On a call last week, a family business executive I was speaking with asked a simple, yet profound question. “What is a family office” or What do you mean when you say family office? Too often, family offices are treated like Justice Potter’s timeless dictum regarding obscenity, “you know it, when you see it.” Even within the family office world, there is an oft repeated maxim of ‘if you’ve seen one family office, you’ve seen one family office.”
This adage about family offices has become so commonly stated and accepted, that it has eliminated most attempts to provide a robust description or analysis of a family office. All organizations are unique, whether for profit or not-for profit.
So while this refrain seems to say something profound, it arguably does more harm than good. Of the near hundreds of times I have heard it stated, the speaker is intoning through it that family offices are beyond understanding for the average person.
Instead, I think it is possible to begin from first principles and build a comprehensive model of what a family office is and does. We will consider FOs from a function lens – i.e. what is the work to be done, and not concern ourselves with structure – which is highly varied.
I think the simplest definition of a family office is this – a family office is a professional services firm that helps manage the complexity of a family of significant means.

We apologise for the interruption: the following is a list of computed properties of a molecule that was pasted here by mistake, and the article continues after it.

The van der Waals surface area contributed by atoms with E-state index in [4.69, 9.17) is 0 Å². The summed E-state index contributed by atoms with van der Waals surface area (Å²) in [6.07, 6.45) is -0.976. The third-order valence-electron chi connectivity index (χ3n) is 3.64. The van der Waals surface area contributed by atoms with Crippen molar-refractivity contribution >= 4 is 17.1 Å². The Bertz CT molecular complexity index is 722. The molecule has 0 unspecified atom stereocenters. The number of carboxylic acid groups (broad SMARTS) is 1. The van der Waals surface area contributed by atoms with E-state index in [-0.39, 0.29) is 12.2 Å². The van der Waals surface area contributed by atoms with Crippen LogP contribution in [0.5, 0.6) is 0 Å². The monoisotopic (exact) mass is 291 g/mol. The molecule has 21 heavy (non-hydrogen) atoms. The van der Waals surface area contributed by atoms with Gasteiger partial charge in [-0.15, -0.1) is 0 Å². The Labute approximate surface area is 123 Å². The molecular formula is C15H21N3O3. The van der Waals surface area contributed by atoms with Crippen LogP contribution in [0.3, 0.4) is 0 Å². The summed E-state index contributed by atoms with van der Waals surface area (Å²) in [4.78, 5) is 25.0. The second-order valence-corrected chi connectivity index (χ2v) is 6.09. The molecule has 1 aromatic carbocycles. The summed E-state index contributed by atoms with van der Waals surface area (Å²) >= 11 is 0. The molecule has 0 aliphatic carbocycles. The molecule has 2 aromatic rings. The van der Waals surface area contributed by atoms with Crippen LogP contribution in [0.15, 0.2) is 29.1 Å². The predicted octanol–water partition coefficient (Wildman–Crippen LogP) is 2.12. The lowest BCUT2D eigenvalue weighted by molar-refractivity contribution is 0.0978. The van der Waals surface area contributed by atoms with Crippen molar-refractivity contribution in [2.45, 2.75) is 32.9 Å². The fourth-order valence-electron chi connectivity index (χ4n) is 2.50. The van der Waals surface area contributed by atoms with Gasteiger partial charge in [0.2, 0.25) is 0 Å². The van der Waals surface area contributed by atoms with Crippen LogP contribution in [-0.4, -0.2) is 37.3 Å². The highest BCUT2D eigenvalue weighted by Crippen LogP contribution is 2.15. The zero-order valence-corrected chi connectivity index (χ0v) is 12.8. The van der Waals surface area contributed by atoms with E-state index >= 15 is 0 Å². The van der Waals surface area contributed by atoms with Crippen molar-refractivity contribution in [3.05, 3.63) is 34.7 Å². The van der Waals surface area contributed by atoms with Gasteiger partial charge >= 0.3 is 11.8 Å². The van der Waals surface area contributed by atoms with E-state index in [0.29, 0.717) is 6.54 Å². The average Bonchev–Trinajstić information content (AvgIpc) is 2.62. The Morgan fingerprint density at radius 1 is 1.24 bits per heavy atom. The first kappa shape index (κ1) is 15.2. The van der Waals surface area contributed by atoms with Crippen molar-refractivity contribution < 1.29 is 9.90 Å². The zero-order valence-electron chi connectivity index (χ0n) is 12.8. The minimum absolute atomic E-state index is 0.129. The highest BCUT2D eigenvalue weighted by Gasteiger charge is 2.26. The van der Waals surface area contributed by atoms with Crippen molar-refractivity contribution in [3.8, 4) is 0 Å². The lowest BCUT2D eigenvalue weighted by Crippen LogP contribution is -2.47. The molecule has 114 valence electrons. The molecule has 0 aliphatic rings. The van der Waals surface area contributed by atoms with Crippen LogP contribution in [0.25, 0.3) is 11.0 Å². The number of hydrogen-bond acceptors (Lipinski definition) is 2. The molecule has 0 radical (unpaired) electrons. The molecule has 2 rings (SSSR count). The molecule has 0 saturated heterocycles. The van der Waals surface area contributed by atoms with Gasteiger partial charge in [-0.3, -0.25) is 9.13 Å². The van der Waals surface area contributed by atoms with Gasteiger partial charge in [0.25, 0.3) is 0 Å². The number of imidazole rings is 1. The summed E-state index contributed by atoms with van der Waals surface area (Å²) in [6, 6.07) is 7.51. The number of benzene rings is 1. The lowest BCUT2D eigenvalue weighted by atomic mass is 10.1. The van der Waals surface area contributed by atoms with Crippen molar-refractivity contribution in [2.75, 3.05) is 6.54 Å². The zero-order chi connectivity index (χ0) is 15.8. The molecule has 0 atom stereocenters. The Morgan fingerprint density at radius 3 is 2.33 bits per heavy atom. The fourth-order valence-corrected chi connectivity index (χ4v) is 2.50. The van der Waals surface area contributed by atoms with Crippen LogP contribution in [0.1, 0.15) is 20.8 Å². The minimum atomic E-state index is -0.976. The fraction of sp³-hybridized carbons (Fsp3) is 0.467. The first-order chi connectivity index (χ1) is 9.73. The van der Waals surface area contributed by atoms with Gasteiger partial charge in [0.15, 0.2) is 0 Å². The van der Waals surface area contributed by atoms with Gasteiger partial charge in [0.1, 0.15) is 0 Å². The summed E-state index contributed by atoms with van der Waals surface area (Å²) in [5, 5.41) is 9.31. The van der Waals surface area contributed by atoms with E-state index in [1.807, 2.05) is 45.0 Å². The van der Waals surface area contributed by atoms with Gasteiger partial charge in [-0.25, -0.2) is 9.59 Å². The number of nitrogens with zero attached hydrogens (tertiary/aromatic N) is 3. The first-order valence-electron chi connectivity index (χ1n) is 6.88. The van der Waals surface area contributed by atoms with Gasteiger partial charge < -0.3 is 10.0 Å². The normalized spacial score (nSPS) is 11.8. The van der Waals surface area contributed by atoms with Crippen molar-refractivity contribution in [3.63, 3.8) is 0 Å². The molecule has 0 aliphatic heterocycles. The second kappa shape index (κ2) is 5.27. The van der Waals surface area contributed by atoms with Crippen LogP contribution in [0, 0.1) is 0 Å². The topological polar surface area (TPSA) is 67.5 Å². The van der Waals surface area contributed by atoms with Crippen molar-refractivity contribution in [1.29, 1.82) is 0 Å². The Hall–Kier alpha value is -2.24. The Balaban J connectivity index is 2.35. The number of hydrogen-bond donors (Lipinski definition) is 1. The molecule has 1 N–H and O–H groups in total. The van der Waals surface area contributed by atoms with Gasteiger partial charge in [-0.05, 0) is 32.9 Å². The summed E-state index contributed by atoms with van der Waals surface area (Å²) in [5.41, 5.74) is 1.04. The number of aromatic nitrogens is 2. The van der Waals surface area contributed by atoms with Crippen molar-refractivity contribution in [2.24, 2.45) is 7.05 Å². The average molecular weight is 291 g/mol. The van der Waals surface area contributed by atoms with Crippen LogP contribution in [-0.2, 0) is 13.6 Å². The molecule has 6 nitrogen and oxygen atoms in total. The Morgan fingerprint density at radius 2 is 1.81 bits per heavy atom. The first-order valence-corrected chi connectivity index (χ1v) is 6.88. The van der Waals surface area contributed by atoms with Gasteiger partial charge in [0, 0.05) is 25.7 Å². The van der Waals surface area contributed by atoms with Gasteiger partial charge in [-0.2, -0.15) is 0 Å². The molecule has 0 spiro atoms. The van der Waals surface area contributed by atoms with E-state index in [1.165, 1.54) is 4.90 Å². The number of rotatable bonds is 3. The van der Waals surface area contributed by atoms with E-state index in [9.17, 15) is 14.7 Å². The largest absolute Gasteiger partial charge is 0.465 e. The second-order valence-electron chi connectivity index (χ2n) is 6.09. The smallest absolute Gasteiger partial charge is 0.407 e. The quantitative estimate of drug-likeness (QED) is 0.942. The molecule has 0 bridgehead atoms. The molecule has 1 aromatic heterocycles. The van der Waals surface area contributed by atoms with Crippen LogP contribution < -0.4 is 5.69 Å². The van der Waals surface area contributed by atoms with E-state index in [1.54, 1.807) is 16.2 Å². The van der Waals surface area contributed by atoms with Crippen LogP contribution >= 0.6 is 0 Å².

At their core, family offices are about delivering service to families. Implicit in this understanding is that the family of wealth is willing to invest in the development of a new firm to deliver these services because they are unable to readily procure those services from the open market or do so at a reasonable cost.
This point is vital to consider. There are many services, in fact most, that are best delivered at scale – i.e. spreading a fixed cost of operations across a broad base of customers. If the family is going to consciously choose to de-scale and build an exclusive boutique for their benefit, they must be seeking a value proposition that is materially different from what is in the marketplace.
We would argue that this value proposition generally falls into 2 buckets – an extreme degree of coordination / integration in services delivered (“the smartest team”) or the delivery of such a comprehensive set of services that it would be impossible to build their equivalent (“the do-everything team”).
All this is in order to help manage and steward the inherent complexity that comes with attaining significant wealth. For example, multi-generational families commonly have hundreds trusts to coordinate planning across. Or a wealthy, liquid entrepreneur may have a household that includes multiple residences, private aircraft, marine vessels spread globally. Coordinating the location, staffing, and maintenance of these assets is no easy feat.
The family is looking for a partner to manage this complexity. Often because of the scale or the particularities of it, the clearest path forward to build a specialized internal team to handle. While “family offices” are in vogue as a concept, at their core this is what they are about.